Fergus remains both head gardener and CEO of the charitable trust which has a strong educational bias, and the ethos that Christopher established is passed on to the student gardeners of the next generation. A casual observer may think that the prevailing chaos is a sign of a neglected garden, but the careful note-taking that Christopher instigated and the four full-time gardeners and four students working in this smallish garden are proof that this on-going innovative test bed is as labour-intensive as any Jekyll garden. It was Christopher’s dictum that no bare earth should be visible from late May and the borders, between the shrubs and perennials, are bedded out and replaced repeatedly throughout the season, dahlias being a major feature.
Great Dixter makes almost no concessions to being a public garden or to prevailing taste. It remains Christopher Lloyd’s private garden, open to the public, but is badly signed in the locality, devoid of plant names, with uneven narrow paths slippery when wet, and numerous flights of steps. This is not a garden that is easy for the mobility scooter, wheelchair, push-chair or the partially-abled. There are no special attractions for children and the small shop, plant sales and cafe such as it is (serving only cold snacks) are a token concession to the garden’s fame and success. This approach receives a lot of flack from the garden visiting hordes who expect first and foremost to be comfortably catered for, but if you know this beforehand you are not disappointed.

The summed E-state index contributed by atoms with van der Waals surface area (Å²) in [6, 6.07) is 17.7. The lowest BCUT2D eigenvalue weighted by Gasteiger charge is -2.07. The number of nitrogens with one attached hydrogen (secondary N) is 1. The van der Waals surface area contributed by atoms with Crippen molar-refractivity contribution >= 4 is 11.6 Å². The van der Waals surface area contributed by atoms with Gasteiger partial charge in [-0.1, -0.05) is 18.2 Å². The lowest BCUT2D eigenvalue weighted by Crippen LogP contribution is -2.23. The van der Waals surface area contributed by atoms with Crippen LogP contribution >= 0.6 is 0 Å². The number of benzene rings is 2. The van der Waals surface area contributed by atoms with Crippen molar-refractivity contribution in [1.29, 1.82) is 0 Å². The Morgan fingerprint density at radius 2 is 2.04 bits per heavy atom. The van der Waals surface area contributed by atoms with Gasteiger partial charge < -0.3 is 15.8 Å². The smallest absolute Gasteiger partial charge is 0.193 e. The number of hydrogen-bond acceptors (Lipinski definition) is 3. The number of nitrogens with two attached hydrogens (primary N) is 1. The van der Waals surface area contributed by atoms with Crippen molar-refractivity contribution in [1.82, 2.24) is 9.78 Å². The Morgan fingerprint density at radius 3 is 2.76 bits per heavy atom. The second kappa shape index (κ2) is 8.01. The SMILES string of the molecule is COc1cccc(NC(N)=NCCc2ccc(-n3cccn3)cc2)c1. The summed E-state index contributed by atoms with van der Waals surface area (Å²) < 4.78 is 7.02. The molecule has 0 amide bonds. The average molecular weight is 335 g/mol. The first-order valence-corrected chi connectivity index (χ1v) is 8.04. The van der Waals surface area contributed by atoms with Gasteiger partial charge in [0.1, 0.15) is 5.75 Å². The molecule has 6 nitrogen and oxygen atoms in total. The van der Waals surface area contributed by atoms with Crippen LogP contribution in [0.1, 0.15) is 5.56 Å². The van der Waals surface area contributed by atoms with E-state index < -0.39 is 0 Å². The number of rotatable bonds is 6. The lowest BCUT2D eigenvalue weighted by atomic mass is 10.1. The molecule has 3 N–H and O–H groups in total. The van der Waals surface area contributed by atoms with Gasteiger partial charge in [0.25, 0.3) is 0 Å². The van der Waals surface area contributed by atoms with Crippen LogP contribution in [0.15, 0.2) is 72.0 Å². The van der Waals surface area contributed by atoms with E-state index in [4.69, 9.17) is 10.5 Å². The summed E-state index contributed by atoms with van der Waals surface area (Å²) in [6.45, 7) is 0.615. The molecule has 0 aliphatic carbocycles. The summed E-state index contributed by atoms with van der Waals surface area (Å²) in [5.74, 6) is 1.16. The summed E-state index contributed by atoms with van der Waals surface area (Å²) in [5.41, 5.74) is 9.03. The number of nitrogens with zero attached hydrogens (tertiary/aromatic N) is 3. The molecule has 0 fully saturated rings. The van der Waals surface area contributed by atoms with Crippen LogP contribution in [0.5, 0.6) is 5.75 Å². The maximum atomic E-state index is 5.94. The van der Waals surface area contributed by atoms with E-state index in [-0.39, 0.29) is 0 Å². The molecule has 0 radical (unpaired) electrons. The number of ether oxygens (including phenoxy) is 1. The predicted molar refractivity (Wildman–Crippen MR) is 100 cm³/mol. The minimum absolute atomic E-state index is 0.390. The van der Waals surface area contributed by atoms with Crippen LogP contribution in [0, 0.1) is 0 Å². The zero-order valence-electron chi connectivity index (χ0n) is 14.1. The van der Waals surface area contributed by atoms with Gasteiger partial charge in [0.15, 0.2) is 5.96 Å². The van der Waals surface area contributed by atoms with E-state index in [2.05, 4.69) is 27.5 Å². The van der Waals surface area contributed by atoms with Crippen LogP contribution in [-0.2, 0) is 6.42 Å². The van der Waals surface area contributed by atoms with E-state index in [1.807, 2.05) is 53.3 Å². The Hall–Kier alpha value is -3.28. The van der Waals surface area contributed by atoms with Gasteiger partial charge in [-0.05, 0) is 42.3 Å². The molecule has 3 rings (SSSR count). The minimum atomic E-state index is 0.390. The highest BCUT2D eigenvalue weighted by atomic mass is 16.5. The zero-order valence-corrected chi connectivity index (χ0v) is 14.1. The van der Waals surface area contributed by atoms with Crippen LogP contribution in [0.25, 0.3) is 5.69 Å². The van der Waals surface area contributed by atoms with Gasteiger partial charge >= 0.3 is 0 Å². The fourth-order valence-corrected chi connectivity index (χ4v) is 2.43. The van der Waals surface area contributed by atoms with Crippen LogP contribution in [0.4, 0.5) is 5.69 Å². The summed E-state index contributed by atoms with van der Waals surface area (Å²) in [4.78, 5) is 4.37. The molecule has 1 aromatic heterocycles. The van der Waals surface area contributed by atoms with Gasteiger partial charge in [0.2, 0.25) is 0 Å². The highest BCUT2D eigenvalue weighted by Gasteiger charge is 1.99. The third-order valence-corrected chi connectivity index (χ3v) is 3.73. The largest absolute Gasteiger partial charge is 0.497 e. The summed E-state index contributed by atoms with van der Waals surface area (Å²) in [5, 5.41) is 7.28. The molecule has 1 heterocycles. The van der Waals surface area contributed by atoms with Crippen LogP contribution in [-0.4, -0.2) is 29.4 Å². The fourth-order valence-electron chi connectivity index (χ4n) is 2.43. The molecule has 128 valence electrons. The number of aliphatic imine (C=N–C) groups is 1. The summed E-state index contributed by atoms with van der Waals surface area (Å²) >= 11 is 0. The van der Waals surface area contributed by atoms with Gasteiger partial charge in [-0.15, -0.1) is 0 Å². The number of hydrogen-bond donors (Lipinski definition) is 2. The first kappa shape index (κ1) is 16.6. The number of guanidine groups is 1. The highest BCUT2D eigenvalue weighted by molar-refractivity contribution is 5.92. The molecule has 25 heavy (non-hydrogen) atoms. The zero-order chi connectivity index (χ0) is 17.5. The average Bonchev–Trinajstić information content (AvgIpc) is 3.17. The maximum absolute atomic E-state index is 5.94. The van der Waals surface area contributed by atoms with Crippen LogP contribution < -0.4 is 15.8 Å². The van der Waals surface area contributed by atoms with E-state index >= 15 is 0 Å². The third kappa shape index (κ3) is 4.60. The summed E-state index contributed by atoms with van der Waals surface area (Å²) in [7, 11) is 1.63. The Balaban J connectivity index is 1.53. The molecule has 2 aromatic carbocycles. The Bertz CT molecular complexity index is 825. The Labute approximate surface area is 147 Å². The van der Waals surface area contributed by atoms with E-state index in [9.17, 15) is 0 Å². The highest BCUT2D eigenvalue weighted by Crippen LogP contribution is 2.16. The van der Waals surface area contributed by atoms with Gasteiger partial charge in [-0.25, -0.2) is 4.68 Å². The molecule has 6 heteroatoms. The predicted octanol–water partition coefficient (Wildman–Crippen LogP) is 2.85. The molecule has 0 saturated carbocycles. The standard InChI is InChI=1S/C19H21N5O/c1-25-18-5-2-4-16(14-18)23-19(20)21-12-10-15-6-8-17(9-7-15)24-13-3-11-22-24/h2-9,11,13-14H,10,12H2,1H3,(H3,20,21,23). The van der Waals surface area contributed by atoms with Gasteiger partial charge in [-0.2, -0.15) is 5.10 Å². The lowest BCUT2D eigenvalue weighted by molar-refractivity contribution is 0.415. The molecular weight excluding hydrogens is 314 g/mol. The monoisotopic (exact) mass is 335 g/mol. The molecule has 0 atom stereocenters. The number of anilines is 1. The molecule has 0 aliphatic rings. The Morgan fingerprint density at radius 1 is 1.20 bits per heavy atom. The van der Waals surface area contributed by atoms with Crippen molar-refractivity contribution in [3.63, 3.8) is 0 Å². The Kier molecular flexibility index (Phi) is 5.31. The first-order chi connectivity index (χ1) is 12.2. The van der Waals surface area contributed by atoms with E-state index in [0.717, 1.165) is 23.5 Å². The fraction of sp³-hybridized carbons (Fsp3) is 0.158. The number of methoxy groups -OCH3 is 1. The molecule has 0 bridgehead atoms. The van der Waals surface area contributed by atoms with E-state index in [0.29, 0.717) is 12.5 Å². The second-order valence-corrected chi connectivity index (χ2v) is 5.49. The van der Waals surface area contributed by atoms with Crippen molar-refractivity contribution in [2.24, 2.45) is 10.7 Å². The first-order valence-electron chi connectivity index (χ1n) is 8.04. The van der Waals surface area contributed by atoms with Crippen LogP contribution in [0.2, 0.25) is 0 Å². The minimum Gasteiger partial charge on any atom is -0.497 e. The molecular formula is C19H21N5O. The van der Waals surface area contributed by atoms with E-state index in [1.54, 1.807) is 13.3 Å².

Fergus said of Christopher that ‘he was out of control, in the most wonderful way’ and this spirit still pervades Great Dixter and makes it such a unique garden experience. Fergus is his worthy successor. Even after 40 years it is a garden that points to a promising future for British gardening.
Where: Great Dixter, Northiam, East Sussex TN31 6PH